Tech cranked up as SUV goes big­ger

Business Day - Motor News - - FRONT PAGE -

BMW timed the launch of the orig­i­nal X5 to per­fec­tion. The mar­ket was ripe for an SUV-like ve­hi­cle with­out the off-road­ing para­pher­na­lia that most SUVs own­ers didn’t re­ally use any­way. BMW’s re­ward was 617,000 units in world­wide sales.

Gen­er­a­tion two and three were even more suc­cess­ful. X5 sales to­tal more than 2.1-mil­lion units world­wide. But the time has come for ver­sion 3 to bow out, which is why I found my­self in At­lanta, Ge­or­gia, US to sam­ple, first-hand the new fourth­gen­er­a­tion X5.

The new model is im­me­di­ately recog­nis­able as the lead mem­ber of the X fam­ily (that is un­til the larger X7 ar­rives in 2019). It is 36mm longer, 66mm wider and 19mm taller than its pre­de­ces­sor. An ex­tra 42mm has been added to the wheel­base.

The shape re­tains pro­por­tions that go back to the pro­gen­i­tor of the fam­ily. The most in­ter­est­ing fea­ture to grace the side view is a ris­ing belt line that forms an “S” on the rear door and ter­mi­nates in the tail lamps. The rear lights are slim, three di­men­sional and stretch quite far into the rear door em­pha­sis­ing the width of the car. The over­all ap­pear­ance is fresh and clean but clearly fa­mil­ial.

Inside, the new­comer is also fresh and neat. Two colour dis­play screens han­dle ve­hi­cle in­for­ma­tion and in­fo­tain­ment du­ties. The lat­ter has been re­designed and fea­tures BMW’s lat­est 7.0 op­er­at­ing sys­tem. New soft­ware al­lows for more cus­tomi­sa­tion. The raft of op­tional elec­tronic sys­tems range from pas­sive and ac­tive safety sys­tems to a light form of au­ton­o­mous driv­ing (only avail­able in the US and China) to BMW’s Con­nected Drive func­tion­al­ity.

A newly de­signed cen­tre con­sole has flat-sur­faced, high­gloss but­tons. Pre­mium ma­te­ri­als abound and own­ers can op­tion ev­ery­thing from open­pore wood to me­tal for the trim. The wheel­base ex­ten­sion does cre­ate more rear legroom. BMW claims boot vol­ume of 650l, ex­pand­able with the 40:20:40split rear seats stowed. An ad­di­tional pair of seats can be added.

When the model is launched in Novem­ber only two de­riv­a­tives will be avail­able: X30d and X50d, at R1,194,296 and R1,502,582, re­spec­tively. Both vari­ants fea­ture turbo diesel en­gines that dis­place 3.0l. The 30d pro­duces 195kW with 620Nm torque while the quad­turbo 50d punches out 294kW and 760Nm. Power is de­liv­ered to all four wheels via an eight­speed auto trans­mis­sion.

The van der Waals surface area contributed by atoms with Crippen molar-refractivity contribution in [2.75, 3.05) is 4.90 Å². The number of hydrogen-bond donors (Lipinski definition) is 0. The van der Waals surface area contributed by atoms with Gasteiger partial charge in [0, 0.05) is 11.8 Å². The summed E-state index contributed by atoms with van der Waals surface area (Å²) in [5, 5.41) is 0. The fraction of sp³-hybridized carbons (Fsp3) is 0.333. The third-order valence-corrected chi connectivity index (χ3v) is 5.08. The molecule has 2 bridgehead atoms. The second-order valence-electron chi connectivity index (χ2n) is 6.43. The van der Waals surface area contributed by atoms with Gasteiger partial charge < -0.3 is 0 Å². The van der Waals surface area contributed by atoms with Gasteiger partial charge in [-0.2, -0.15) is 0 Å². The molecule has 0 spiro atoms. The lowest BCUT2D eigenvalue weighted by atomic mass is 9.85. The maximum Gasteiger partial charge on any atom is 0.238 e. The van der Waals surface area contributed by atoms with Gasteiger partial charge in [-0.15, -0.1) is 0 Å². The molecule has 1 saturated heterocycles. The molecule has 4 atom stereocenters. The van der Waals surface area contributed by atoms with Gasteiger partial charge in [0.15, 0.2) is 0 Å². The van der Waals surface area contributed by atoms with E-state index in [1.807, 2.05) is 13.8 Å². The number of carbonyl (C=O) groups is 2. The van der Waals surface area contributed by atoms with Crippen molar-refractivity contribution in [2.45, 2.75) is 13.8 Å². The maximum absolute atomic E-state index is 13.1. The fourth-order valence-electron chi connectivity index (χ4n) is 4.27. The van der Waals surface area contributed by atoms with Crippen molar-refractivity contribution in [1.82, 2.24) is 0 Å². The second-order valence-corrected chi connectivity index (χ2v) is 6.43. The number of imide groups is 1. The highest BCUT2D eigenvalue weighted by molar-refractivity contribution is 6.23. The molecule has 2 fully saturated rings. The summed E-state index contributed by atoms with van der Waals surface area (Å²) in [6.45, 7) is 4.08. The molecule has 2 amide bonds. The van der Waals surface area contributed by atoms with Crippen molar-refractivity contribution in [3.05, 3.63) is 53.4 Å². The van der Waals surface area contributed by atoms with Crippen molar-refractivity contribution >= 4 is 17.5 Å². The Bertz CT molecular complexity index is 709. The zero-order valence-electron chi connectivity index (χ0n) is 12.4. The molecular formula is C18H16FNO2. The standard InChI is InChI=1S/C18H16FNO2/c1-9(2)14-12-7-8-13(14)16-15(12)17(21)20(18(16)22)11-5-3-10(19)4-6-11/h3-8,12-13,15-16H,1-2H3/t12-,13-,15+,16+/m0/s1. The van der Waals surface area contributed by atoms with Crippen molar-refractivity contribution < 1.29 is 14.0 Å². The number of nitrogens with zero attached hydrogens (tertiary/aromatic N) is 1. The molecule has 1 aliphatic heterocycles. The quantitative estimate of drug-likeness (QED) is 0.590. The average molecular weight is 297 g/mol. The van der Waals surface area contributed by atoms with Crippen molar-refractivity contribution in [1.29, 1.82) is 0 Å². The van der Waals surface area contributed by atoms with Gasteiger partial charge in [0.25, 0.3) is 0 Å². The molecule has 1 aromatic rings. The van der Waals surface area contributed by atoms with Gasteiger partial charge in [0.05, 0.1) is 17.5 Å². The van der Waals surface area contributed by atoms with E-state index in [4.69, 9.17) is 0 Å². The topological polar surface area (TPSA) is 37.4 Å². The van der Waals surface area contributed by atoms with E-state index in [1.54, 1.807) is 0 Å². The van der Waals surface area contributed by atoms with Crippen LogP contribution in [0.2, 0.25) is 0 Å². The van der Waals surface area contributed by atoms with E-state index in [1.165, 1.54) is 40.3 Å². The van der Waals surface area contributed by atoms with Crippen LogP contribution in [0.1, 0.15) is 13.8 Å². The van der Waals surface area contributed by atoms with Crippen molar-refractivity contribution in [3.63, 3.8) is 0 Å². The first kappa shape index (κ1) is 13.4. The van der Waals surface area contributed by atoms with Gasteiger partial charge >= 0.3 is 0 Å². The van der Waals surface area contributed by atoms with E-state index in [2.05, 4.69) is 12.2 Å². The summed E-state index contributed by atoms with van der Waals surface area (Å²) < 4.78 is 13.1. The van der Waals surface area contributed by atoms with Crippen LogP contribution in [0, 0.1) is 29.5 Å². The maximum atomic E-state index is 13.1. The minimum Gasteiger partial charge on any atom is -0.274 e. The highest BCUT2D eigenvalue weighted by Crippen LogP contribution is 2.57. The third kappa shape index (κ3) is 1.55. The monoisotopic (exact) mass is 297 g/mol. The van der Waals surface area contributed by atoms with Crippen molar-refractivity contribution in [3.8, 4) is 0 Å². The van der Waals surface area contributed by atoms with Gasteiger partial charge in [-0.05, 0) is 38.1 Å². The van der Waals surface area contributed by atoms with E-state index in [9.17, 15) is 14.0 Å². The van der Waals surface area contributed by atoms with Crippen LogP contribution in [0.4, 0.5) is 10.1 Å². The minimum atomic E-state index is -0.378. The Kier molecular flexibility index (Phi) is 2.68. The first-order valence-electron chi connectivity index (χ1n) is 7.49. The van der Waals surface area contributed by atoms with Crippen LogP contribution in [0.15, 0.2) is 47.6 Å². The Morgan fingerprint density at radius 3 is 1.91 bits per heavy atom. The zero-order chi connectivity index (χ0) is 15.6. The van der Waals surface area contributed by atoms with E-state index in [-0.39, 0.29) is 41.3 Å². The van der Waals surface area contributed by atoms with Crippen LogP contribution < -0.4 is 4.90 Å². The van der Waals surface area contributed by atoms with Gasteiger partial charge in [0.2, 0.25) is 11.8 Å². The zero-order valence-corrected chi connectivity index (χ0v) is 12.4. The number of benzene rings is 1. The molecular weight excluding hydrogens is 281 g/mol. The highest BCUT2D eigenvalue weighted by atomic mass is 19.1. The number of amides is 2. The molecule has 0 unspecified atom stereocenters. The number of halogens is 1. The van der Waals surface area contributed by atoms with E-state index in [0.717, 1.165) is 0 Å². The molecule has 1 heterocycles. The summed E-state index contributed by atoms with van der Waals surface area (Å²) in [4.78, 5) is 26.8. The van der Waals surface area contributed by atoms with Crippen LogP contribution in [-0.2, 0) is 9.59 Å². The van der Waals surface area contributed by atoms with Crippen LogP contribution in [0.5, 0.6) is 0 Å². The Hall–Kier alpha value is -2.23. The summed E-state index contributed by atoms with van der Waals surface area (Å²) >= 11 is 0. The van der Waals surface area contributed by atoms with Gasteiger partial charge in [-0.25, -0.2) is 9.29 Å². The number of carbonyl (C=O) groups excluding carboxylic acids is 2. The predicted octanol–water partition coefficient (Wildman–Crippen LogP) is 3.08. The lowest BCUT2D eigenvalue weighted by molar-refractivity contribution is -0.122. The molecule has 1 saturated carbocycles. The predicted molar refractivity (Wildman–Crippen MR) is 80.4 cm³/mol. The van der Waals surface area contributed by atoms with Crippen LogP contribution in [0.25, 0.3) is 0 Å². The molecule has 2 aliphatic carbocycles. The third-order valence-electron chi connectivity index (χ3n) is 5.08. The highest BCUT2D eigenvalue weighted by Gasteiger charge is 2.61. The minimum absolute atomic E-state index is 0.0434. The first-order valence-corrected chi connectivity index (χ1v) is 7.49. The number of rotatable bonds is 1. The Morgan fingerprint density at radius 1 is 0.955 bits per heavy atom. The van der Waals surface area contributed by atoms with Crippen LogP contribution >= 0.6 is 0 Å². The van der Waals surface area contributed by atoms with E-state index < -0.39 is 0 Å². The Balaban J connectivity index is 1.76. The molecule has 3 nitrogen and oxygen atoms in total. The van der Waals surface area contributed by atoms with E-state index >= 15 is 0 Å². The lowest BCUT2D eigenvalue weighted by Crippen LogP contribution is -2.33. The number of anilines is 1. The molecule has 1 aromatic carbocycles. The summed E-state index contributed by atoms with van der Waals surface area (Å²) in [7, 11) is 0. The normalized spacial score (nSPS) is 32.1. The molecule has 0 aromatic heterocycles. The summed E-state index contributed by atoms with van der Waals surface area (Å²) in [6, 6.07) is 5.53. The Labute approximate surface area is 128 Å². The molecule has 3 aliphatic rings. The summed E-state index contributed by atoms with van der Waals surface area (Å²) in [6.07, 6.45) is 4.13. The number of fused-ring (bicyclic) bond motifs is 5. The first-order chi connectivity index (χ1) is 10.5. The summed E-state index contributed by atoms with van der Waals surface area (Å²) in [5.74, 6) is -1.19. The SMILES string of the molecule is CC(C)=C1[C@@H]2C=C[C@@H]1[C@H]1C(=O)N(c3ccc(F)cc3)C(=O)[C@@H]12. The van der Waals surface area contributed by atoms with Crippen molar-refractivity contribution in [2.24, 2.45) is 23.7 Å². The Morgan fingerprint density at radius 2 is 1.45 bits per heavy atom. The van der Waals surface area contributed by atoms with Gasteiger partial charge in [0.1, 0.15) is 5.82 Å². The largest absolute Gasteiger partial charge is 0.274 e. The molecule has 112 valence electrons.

We drove the X30d to our mid­way point. With more than 600Nm the mo­tor is a peach. Speed lim­its in this part of the world are quite low so the punchy mo­tor was hardly do­ing much work as max torque is de­liv­ered at just 2,000r/min.

A new ad­di­tion for the fourth-gen­er­a­tion X5 is the op­tion of an off-road pack­age. This in­cludes an ac­tive rear dif­fer­en­tial (the same one as in an M-sport pack­age) with four modes with pre­set al­go­rithms for as­pects such as the trans­mis­sion, ride height and dy­namic sta­bil­ity con­trol. Through the wooded coun­try­side we got to utilise the lim­ited slip dif­fer­en­tial, ad­justable ride height and hill-de­scent con­trol.

Even muddy slopes were han­dled with ease, on road tyres, thanks to the vari­able all­wheel drive torque split. At times we even had to call on the ac­tive rear-wheel steer­ing to ne­go­ti­ate ob­sta­cles. I sus­pect few own­ers will ever ven­ture far off the tar.

We swapped over to the 50d for the re­turn jour­ney, which con­sisted of a cir­cuitous route and a va­ri­ety of roads through “Mid­dle Amer­ica”. The 50d feels might­ily quick. De­spite weigh­ing more than two tonnes the 760Nm ver­sion feels hot-hatch quick in a straight line. It can tackle cor­ners with verve. With ac­tive rear steer­ing and the lim­ited slip dif­fer­en­tial the X50d can be hus­tled along through twistier turns. The power de­liv­ery is so strong you of­ten find your­self in a higher gear than ex­pected.

BMW has man­aged to at­tain its con­flict­ing aims of mak­ing the fourth-gen­er­a­tion X5 more com­fort­able and more ca­pa­ble. These im­prove­ments, with the tech-heavy mod-cons, do come at a price.

A ris­ing belt line forms an ‘S’ on the rear door and ter­mi­nates in the tail lamps. Left: The in­fo­tain­ment has been re­designed and fea­tures BMW’s lat­est op­er­at­ing sys­tem.

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